Street Fighter and Rocket League headed to the 2020 Olympics - sort of - Dexerto
Rocket League

Street Fighter and Rocket League headed to the 2020 Olympics – sort of

Published: 11/Sep/2019 23:11 Updated: 12/Sep/2019 0:26

by Isaac McIntyre

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Intel has partnered with the International Olympic Committee to bring Rocket League and Street Fighter V to the Intel World Open, an event set to run ahead of the 2020 Summer Olympics in Japan.

The tournament will see nation-based teams take to the field in their respective games, with Japan already confirmed as one of the eight competitors due to their status as the host nation for the event.

The remaining seven teams will be determined through an online qualification system in early 2020, before successful national squads will face off at a live qualifying event to be hosted in Katowice in Poland midway through the year.

These qualified teams will then face off for $250,000USD prize pools in both Rocket League and Street Fighter V, culminating in a total $500,000USD prize pool for the event.


As well as the money, however, players will be competing to be involved in the 2020 Olympics. The World Open’s finals will be held at the Zepp DiverCity venue in Tokyo on July 22-24, with the Olympics themselves beginning on the final day of the tournament.

CapcomStreet Fighter V is one of two games to be played at the Intel World Open.

There’s already plenty of excitement gained from having an esports event tied so closely to the prestige of the Olympics, and Intel’s director of business development for games and esports Mark Subotnick told The Esports Observer being tied to the Tokyo event could build the future of esports as well.

“This is a new tournament, and it’s meant to celebrate our values – being open and welcoming to anyone, in alignment with the Olympics,” he said. “We’re honored to be able to add to the bright future of esports in Japan.”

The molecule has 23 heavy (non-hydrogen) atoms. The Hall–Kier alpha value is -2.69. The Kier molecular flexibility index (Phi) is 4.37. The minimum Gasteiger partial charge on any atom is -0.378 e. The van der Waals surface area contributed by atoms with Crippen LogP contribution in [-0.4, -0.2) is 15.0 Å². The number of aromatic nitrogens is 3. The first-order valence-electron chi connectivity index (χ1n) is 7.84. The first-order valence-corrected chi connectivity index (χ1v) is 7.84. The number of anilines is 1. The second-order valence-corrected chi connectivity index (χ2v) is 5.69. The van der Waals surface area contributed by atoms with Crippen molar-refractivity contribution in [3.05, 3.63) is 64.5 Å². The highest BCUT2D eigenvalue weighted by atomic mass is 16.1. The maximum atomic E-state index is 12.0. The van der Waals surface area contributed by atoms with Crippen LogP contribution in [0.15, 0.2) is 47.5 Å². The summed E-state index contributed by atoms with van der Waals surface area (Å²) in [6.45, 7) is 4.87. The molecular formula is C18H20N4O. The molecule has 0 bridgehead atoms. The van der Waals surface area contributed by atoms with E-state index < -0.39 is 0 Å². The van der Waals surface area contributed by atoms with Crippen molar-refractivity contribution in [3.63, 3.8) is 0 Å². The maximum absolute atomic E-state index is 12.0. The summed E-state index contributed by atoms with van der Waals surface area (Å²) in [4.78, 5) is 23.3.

Kevin Chang, IntelIntel last hosted an Olympics-based event with IEM Pyeongchang in 2018.

This is the second time Intel and IOC have formed a partnership around an Olympic event. The first time the two paired up was for IEM Pyeongchang in 2018, which was played out ahead of South Korea’s Winter Olympics with Blizzard’s Starcraft II as the main attraction.

The team-up has gone one step further in 2020, however, with live audiences and different games changing the face of the event. Considering Rocket League and Street Fighter V are considered easily accessible games for spectators, many have welcomed the change.

RLCS, PsyonixRocket League has been growing as an esports in recent years.

The Intel World Open may not actually be an Olympic event in 2020, but the competitors will come about as close as you can to the main event as possible without being an actual part of the global tournament.

Regardless of the results, this partnership also continues to bridge gaming and the age-old Olympic sports. Maybe we’ll even see Rocket League and Street Fighter billed as proper medal-events in the 2024 Olympics in Paris.

Rocket League

Rocket League players petition Psyonix to add custom map creator

Published: 25/Oct/2020 10:07

by Joe Craven

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Frustrated Rocket League players, led by Treyven ‘Lethamyr’ Robitaille, have called on developers Psyonix to add a custom map creator to the explosive soccer title.

It’s fair to assume that Rocket League’s player count has risen quite considerably following its release as a free to play title.

Psyonix took the decision to make their 2015 title free to all players, but it seems that some more experienced players believe the game is becoming stale off the back of this decision.

Rocket League Patch Notes
Psyonix
Rocket League originally released in 2015, but was made free to play on September 23, 2020.

One of these players is Canadian Rocket League pro Lethamyr, who is currently part of The mustyteers’ active roster. On October 24, he posted a series of tweets criticizing the stagnant state of the game, and called on its developers to add more support for custom map designs.

“A month has passed since the Free to Play update and there’s no new gameplay content (I don’t consider tournaments a new way to play the game),” he tweeted. “Watch my video that’s coming out in 4 minutes and tell me why this shouldn’t be in the game, and starting REACHING OUT to these amazing people who are trying to make Rocket League better for FREE.”

Unsurprisingly, Lethamyr’s video doubles down on his calls for custom map support to be added, even threatening to quit the game if the features are not added.

He followed up with one final tweet, asking how many people need to call for the changes for Psyonix to add them: “So Rocket League how many signatures on a petition would it take to have more Custom Map support? I feel like I’m already expecting no response but we gotta try.”

There did seem to be a lot of support for his proposals, with his tweet amassing over 1,000 likes at the time of writing. Similarly, a post on the Rocket League subreddit received 3,000 upvotes within 12 hours of its posting, suggesting there is an appetite for the features.

Whether Psyonix bow to public demand is another matter, but some big names in the community appear to be losing patience.